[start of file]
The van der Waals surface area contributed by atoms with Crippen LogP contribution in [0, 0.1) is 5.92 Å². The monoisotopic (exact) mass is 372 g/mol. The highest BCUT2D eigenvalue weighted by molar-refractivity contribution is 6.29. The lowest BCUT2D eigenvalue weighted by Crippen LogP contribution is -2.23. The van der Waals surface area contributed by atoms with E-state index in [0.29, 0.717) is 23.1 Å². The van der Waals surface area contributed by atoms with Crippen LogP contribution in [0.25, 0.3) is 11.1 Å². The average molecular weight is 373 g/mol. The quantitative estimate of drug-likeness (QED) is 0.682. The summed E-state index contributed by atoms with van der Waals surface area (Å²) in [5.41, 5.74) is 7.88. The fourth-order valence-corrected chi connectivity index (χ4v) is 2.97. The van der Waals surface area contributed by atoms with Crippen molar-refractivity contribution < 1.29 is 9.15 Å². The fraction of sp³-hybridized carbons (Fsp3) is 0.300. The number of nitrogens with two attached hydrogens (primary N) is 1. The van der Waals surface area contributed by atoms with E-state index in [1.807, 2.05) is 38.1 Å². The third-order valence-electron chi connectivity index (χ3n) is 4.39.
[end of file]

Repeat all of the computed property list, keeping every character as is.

The van der Waals surface area contributed by atoms with Crippen LogP contribution in [0, 0.1) is 5.92 Å². The monoisotopic (exact) mass is 372 g/mol. The highest BCUT2D eigenvalue weighted by molar-refractivity contribution is 6.29. The lowest BCUT2D eigenvalue weighted by Crippen LogP contribution is -2.23. The van der Waals surface area contributed by atoms with E-state index in [0.29, 0.717) is 23.1 Å². The van der Waals surface area contributed by atoms with Crippen LogP contribution in [0.25, 0.3) is 11.1 Å². The average molecular weight is 373 g/mol. The quantitative estimate of drug-likeness (QED) is 0.682. The summed E-state index contributed by atoms with van der Waals surface area (Å²) in [5.41, 5.74) is 7.88. The fourth-order valence-corrected chi connectivity index (χ4v) is 2.97. The van der Waals surface area contributed by atoms with Crippen molar-refractivity contribution < 1.29 is 9.15 Å². The fraction of sp³-hybridized carbons (Fsp3) is 0.300. The number of nitrogens with two attached hydrogens (primary N) is 1. The van der Waals surface area contributed by atoms with E-state index in [1.807, 2.05) is 38.1 Å². The third-order valence-electron chi connectivity index (χ3n) is 4.39.